Notices for Users of the Albums

1. New Albums and some changes


The latest genera Albums added to the Operation Wildflower Site are the ones on Wiborgia, Ursinia and Romulea. This means that photos and stories of plants belonging to these genera already on the Site have been moved from the more general Albums called Shrubs, Herbs and Bulbs into their own new Albums under Genera. 


There is a genus Album in every case where enough material has been accumulated to warrant a stand-alone grouping of photos and stories. There are now more than 150 such Albums on genera of South African plants. The biggest ones (most photos) belong to the genera Crassula, Euphorbia, Pelargonium and Aloe. Keep watching, more will be added! If there is no genus Album yet on the plant you are looking for, check under Types or the Search Box.


In order to access all items on a plant of interest, the Search Box should be used, entering the botanical name of the plant. Most photos and stories on a particular plant are likely to be posted under Genera, (or if there are only few of them, in the conglomerate categories under Types). Habitat, Regions or Parks and Gardens may also contain some material on a species searched for, showing in the list generated when using the Search Box. The latest Parks and Gardens Album is the one on the Quiver Tree Forest.


2. How to use the Comments facility in the Albums


Any visitor to this Site can now register and log in as a registered user to comment on any Album item. The comment, question or suggestion regarding the selected item is submitted via email to the Editor.


New text or photo material on a South African plant can also be submitted for consideration by registered users. The final editing and posting of accepted material are done on this Site by the Editor only. The Site does not remunerate contributors for such input. Please ensure that the correct name of the photographer and/or author of text is furnished for inclusion with such a posting. All rights are reserved and the Editor’s decision is final.


Other enquiries or general communication regarding the Site can be submitted to the Webmaster.


A Selection of Album Categories

Adenium multiflorum

Botanical name

Adenium multflorum (SA No 647,3)

Other names

Impala lily, impalalelie (Afrikaans); adenium obesum




A thick-stemmed, sometimes multistemmed succulent shrub, deciduous (or semi-deciduous in warmer areas); around 1,5 m, occasionally double that height

Description of stem

A squat, succulent stem, tapering upwards with a smooth light grey surface

Description of leaves

Simple, alternate or spiralling, towards the end of the otherwise bare branches; fleshy, obovate, dark green, pale below, midrib prominent on the lower surface; apex rounded, margin entire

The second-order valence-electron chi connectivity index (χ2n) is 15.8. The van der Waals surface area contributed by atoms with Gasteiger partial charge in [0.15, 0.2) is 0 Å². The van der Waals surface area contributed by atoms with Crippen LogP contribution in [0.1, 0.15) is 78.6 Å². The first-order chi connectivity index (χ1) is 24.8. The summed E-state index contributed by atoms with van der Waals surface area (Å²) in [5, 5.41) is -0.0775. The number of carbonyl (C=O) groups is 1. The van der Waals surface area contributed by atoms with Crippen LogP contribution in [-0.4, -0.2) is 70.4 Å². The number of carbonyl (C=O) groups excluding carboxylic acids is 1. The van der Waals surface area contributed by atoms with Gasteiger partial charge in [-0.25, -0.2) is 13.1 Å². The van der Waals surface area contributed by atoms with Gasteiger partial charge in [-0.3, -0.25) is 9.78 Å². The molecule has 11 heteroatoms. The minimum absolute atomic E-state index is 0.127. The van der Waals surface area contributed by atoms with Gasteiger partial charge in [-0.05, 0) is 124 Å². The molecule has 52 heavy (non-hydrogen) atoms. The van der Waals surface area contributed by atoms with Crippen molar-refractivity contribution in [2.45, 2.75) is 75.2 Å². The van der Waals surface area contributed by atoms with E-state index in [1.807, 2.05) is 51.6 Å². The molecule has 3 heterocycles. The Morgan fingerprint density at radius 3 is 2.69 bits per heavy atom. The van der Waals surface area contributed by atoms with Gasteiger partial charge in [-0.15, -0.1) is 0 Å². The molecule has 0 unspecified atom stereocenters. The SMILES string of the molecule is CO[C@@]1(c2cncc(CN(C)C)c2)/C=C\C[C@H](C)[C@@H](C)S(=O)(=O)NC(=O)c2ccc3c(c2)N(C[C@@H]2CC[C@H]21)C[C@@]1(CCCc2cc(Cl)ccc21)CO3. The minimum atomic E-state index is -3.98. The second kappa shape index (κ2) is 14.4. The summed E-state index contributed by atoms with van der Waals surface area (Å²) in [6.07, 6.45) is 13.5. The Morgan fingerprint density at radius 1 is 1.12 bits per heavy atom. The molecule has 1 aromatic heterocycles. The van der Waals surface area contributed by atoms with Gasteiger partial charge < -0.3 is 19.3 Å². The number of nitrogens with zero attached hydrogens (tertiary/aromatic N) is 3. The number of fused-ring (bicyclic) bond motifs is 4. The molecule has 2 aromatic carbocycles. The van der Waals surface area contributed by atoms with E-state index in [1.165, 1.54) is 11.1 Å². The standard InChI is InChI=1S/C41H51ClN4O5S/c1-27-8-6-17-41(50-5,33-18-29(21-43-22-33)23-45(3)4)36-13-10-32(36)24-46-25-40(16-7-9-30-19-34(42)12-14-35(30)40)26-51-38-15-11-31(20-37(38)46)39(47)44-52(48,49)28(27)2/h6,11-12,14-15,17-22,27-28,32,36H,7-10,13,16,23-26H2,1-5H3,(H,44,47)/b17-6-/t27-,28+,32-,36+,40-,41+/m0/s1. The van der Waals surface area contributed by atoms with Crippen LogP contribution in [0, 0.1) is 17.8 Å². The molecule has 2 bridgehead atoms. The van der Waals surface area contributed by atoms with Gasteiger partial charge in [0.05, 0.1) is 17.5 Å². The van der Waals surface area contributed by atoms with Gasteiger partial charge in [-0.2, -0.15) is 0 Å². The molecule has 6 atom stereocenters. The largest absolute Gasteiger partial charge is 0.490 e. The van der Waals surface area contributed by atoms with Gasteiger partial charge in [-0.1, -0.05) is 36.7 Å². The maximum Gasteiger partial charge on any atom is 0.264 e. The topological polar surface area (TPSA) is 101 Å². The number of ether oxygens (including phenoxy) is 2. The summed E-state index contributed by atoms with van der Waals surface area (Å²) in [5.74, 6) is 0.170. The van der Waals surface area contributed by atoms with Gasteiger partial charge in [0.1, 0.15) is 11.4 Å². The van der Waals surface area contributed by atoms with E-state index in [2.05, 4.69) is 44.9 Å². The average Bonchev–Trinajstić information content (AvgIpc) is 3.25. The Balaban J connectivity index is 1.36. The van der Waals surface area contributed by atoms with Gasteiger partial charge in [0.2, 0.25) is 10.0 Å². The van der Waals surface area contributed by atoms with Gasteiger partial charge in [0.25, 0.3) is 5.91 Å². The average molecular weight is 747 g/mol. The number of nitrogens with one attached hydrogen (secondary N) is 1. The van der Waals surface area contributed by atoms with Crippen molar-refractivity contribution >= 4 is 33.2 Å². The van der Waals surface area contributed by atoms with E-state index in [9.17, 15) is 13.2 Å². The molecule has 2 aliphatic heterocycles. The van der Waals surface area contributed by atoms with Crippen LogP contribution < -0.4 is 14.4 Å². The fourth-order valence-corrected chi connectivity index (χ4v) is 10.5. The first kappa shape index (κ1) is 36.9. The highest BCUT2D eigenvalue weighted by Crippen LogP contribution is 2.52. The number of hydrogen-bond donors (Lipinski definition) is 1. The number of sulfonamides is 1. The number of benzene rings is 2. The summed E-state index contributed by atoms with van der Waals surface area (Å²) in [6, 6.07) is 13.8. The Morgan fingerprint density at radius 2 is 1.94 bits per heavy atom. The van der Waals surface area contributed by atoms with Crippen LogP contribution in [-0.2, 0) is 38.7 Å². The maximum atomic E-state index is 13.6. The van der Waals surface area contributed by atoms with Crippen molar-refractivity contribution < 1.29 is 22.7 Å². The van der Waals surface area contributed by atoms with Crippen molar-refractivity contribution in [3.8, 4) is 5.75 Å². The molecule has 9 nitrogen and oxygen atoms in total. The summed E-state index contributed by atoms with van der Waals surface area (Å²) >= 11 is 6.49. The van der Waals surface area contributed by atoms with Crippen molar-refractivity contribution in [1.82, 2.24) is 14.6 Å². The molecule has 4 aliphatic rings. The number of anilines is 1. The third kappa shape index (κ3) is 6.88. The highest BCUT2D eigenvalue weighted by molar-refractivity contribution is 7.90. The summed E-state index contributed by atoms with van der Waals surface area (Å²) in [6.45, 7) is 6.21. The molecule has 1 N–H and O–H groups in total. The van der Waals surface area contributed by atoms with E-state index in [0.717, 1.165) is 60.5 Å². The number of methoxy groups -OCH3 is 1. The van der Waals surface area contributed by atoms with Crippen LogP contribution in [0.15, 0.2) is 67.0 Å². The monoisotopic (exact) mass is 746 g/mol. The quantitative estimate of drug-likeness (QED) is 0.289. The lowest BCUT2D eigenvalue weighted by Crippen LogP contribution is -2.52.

Description of flowers

Abundant white or pink flowers with bright pink borders at the outer edges of the petals, floral parts in fives, bisexual; distinctive vertical maroon stripes occur at the throat of the trumpet; some colour variations occur; a very striking sighting in its natural surroundings in winter when the abundance of flowers adorn the leafless stems

Description of seed/fruit

Paired, cylindrical, over 20 cm long, hairy, turning brown when mature; splits open to release more than 50 long thin seeds with hairy tufts at the ends

Description of roots

Thick underground stems


Several subspecies occur throughout Africa and Arabia; variations multiplied in cultivation; some writers separate A. multiflorum and A. obesum

Propagation and cultivation

Grown from seed or cuttings in spring, best in semi-arid conditions, high temperatures, full sun, well-drained sandy soil, watered in similar way as cacti; seedlings hve been reported to flower within a year


Can endure drought or periods of cold-induced dormancy


Popular in xeriscaping, as a container plant and succulent gardens in many parts of the world, e.g.  the Far East and the USA; toxic sap, used to poison fish and arrow-heads for hunting; browsed by game, maybe kudu and baboons, sometimes by livestock although toxic for cattle and goats

Ecological rarity

Said to be not threatened in South Africa; it is on the Red Data lists of Swaziland, Zimbabwe and Zambia

Pests and diseases

Said to be plagued by some insects in cultivation




Savanna grassland in semi-tropical areas, sandy and rock areas

Distribution (SA provinces)

Mpumalanga, Limpopo


South Africa, Swaziland, Mozambique, Zimbabwe, Zambia, Madagascar, Tanzania, Kenya and northwards up to some Middle Eastern countries, westward to Senegal


Received from Johan Wentzel










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